Walter E. Williams
Every public elementary school ought to welcome Good News Clubs. Parents appreciate them; children love them; and the First Amendment protects them. The First Amendment requires that similar groups be provided with equal treatment. Religious speech is not a disability. It is our preeminent freedom.
There is a recognition that Second Amendment rights, like First Amendment and other rights, come with responsibilities and limitations. There is no reason both sides of the gun debate can't support policies that both protect the right to legally own guns for sport and safety, and reduce the likelihood of mass fatalities.
Of course, such judicial misconstruction theoretically can be cured by constitutional amendment. But the period of gestation of a constitutional amendment, or of any law reform, is reckoned in decades usually; in years, at least. And, after all, as the Court itself asserted in overruling the minimum-wage cases, it may not be the Constitution that was at fault.
Robert H. Jackson
In the First Amendment to the Constitution, the Founders made it clear that this was not to be a sky-god nation with a national religion like that of England, from whom we had just separated. It is curious how little understood this amendment is-yes, everyone has a right to worship any god he chooses but he does not have the right to impose his beliefs on others who do not happen to share in his superstitions and taboos.
Jefferson found in the religion phrases of the First Amendment no vague or fuzzy language to be bent or shaped or twisted as suited any Supreme Court Justice or White House incumbent. That amendment had built a wall, with the ecclesiastical estate on one side and the civil estate on the other.
For the Fourth Amendment protects people, not places. What a person knowingly exposes to the public, even in his own home or office, is not a subject of Fourth Amendment protection. But what he seeks to preserve as private, even in an area accessible to the public, may be constitutionally protected.
The Framers of the First Amendment were not concerned with preventing government from abridging their freedom to speak about crops and cockfighting, or with protecting the expressive activity of topless dancers, which of late has found some shelter under the First Amendment. Rather, the Framers cherished unabridged freedom of political communication.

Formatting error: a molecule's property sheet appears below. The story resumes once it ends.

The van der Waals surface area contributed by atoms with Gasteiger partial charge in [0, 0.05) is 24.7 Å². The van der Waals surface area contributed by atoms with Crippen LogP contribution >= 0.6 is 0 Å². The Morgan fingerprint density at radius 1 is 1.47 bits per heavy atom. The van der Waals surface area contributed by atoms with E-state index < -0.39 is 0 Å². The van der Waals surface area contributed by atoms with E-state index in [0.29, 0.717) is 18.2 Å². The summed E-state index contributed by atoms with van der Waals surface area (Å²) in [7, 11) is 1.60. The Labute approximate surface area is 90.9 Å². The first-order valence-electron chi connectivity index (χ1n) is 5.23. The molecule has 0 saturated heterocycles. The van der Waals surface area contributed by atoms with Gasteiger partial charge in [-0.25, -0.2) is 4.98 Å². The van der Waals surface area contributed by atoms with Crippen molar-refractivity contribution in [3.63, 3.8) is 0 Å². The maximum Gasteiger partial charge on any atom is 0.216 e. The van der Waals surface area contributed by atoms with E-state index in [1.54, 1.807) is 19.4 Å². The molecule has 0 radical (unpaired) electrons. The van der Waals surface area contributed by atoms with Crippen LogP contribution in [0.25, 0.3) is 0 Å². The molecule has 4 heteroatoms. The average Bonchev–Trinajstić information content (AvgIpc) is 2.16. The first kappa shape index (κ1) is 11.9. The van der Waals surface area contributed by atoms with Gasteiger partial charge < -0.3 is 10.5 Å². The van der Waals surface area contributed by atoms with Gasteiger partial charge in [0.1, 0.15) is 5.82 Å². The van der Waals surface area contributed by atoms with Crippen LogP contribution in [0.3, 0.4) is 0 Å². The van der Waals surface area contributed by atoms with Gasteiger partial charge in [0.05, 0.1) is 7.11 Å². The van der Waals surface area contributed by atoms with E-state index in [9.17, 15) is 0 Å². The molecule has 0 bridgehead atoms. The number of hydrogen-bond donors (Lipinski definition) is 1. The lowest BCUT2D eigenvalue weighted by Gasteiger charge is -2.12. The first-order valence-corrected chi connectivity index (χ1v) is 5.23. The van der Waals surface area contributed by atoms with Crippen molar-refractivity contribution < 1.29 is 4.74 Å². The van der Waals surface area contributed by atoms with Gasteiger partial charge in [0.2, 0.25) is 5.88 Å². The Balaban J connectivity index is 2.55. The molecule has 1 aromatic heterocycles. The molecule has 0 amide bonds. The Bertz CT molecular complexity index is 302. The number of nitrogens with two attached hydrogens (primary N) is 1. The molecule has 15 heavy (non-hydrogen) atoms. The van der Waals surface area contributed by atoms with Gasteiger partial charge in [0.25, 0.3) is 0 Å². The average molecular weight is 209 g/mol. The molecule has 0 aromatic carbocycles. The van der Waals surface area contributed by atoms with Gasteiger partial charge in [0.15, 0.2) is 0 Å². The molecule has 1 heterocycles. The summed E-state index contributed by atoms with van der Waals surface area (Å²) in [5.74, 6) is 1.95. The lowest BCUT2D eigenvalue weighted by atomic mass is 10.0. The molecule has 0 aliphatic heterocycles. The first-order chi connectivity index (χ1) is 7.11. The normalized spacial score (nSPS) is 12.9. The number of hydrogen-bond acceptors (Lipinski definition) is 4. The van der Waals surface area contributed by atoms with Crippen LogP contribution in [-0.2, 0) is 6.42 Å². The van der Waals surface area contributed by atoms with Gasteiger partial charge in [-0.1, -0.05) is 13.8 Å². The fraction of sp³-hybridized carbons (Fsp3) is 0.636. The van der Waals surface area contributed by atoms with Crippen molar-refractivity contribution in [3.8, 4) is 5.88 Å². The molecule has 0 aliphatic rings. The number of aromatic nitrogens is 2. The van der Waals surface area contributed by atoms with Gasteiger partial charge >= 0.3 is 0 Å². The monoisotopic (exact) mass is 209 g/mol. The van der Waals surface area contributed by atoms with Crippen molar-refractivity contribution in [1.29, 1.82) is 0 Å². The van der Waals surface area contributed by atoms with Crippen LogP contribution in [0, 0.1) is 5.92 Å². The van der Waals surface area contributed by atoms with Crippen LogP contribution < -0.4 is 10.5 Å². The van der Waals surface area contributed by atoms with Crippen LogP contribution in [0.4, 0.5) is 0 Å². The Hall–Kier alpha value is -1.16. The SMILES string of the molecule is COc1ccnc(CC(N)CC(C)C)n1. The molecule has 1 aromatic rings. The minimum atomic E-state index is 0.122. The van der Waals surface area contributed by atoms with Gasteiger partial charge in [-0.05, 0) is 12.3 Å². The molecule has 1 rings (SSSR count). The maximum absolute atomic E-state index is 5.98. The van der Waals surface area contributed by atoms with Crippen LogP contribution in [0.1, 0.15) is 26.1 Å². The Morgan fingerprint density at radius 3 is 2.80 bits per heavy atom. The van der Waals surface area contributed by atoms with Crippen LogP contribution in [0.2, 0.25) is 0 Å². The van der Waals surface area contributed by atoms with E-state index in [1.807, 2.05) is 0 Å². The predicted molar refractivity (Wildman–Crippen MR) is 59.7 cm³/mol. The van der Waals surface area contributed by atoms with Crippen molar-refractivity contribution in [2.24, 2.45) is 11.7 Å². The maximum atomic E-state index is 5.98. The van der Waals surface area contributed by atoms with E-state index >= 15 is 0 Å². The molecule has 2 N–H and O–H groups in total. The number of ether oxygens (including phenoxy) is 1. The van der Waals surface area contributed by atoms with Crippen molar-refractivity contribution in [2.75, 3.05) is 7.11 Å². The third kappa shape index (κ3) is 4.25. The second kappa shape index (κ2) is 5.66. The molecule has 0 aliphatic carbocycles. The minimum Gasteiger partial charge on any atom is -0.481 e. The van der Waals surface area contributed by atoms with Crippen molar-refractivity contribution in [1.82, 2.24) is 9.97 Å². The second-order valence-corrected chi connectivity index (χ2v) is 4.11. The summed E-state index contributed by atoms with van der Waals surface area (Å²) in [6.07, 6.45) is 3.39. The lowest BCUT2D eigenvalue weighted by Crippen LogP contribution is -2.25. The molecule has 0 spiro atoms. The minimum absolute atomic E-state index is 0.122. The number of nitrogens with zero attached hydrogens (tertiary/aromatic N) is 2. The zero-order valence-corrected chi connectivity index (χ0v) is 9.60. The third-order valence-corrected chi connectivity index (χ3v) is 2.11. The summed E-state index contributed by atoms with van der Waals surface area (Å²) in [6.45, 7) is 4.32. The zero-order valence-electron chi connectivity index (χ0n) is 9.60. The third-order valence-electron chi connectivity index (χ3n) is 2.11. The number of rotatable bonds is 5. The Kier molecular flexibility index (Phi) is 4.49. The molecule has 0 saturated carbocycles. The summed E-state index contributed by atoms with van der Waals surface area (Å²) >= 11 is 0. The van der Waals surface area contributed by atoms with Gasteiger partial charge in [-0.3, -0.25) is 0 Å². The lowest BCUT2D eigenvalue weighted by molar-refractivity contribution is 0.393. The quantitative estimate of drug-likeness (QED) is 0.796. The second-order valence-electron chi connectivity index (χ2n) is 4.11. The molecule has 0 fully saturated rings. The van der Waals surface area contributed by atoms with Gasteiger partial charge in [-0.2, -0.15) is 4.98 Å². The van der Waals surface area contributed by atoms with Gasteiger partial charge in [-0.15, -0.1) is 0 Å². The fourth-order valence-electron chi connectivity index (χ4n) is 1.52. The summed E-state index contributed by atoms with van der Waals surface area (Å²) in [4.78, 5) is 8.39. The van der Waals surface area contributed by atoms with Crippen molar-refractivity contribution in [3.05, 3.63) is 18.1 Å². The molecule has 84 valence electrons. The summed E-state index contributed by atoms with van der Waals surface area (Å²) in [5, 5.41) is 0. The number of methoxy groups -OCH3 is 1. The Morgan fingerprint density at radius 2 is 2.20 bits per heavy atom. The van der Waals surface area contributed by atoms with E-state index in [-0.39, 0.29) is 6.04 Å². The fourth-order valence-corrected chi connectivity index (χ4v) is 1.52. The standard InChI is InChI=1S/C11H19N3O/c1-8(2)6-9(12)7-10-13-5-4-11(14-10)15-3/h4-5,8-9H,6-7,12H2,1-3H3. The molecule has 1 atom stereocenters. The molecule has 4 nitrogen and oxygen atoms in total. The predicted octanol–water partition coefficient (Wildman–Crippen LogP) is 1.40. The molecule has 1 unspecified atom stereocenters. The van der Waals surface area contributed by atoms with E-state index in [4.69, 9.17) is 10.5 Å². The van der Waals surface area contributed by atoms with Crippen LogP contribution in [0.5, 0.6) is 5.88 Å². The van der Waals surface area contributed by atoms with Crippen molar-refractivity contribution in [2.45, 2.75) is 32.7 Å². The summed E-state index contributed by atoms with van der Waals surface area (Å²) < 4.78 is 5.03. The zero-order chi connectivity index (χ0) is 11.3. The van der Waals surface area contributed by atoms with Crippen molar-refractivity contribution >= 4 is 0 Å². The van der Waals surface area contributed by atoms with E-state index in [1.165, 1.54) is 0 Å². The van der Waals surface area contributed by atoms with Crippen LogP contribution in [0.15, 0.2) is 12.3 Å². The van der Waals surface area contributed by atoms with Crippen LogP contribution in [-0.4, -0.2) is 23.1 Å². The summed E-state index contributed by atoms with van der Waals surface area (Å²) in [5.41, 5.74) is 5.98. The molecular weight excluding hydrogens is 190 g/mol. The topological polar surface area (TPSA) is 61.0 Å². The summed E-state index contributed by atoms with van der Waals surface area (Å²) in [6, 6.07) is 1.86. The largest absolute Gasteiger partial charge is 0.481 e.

As gun owners, my husband and I understand that the Second Amendment is most at risk when a criminal or deranged person commits a gun crime. These acts only embolden those who oppose gun ownership. Promoting responsible gun laws protects the Second Amendment and reduces lives lost from guns.
Desperate times require desperate measures. What Lincoln and the Lobbyist for the Amendment and the Manager of the Amendment and himself, what they did to get this passed was not illegal. It was murky, but what they did was noble and grand. How they went about it was somewhat murky, but nothing they did was really illegal.
[T]he enshrinement of constitutional rights necessarily takes certain policy choices off the table.... Undoubtedly some think that the Second Amendment is outmoded in a society where our standing army is the pride of our Nation, where well-trained police forces provide personal security, and where gun violence is a serious problem. That is perhaps debatable, but what is not debatable is that it is not the role of this Court to pronounce the Second Amendment extinct.
It could be clearly proved that by a practical nullification [by the South] of the Fifteenth Amendment the Republicans have for several years been deprived of a majority in both the House and Senate. The failure of the South to faithfully observe the Fifteenth Amendment is the cause of the failure of all efforts towards complete pacification. It is on this hook that the bloody shirt now hangs.
Rutherford B. Hayes
The First Amendment of the Constitution was not written to protect the people from religion; that amendment was written to protect religion from government tyranny. . . But now we're told our children have no right to pray in school. Nonsense. The pendulum has swung too far toward intolerance against genuine religious freedom. It is time to redress the balance.